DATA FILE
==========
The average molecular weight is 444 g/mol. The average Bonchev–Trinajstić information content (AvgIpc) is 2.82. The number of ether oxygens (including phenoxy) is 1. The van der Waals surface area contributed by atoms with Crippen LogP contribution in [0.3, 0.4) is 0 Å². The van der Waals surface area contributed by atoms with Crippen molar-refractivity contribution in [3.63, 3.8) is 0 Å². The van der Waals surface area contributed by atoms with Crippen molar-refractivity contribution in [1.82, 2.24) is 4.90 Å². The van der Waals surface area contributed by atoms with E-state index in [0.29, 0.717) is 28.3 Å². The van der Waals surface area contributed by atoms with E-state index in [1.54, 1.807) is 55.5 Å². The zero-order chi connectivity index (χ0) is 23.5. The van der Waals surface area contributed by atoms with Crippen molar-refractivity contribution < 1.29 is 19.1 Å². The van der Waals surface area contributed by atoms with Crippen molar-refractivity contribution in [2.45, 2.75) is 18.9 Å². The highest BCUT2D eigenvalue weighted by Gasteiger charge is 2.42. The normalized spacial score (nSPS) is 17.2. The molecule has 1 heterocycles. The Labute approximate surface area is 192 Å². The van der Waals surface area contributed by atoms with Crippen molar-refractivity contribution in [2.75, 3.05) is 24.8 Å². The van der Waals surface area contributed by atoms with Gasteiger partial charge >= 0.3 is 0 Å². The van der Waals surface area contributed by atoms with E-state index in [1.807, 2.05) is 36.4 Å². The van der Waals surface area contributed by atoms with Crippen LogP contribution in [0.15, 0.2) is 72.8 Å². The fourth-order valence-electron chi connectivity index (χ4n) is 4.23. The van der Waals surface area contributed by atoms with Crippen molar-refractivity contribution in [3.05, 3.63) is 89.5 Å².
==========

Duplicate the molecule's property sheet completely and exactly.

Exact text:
The average molecular weight is 444 g/mol. The average Bonchev–Trinajstić information content (AvgIpc) is 2.82. The number of ether oxygens (including phenoxy) is 1. The van der Waals surface area contributed by atoms with Crippen LogP contribution in [0.3, 0.4) is 0 Å². The van der Waals surface area contributed by atoms with Crippen molar-refractivity contribution in [3.63, 3.8) is 0 Å². The van der Waals surface area contributed by atoms with Crippen molar-refractivity contribution in [1.82, 2.24) is 4.90 Å². The van der Waals surface area contributed by atoms with E-state index in [0.29, 0.717) is 28.3 Å². The van der Waals surface area contributed by atoms with E-state index in [1.54, 1.807) is 55.5 Å². The zero-order chi connectivity index (χ0) is 23.5. The van der Waals surface area contributed by atoms with Crippen molar-refractivity contribution < 1.29 is 19.1 Å². The van der Waals surface area contributed by atoms with Crippen molar-refractivity contribution in [2.45, 2.75) is 18.9 Å². The highest BCUT2D eigenvalue weighted by Gasteiger charge is 2.42. The normalized spacial score (nSPS) is 17.2. The molecule has 1 heterocycles. The Labute approximate surface area is 192 Å². The van der Waals surface area contributed by atoms with Crippen molar-refractivity contribution in [2.75, 3.05) is 24.8 Å². The van der Waals surface area contributed by atoms with Gasteiger partial charge >= 0.3 is 0 Å². The van der Waals surface area contributed by atoms with E-state index in [1.807, 2.05) is 36.4 Å². The van der Waals surface area contributed by atoms with Crippen LogP contribution in [0.15, 0.2) is 72.8 Å². The fourth-order valence-electron chi connectivity index (χ4n) is 4.23. The van der Waals surface area contributed by atoms with Crippen molar-refractivity contribution in [3.05, 3.63) is 89.5 Å².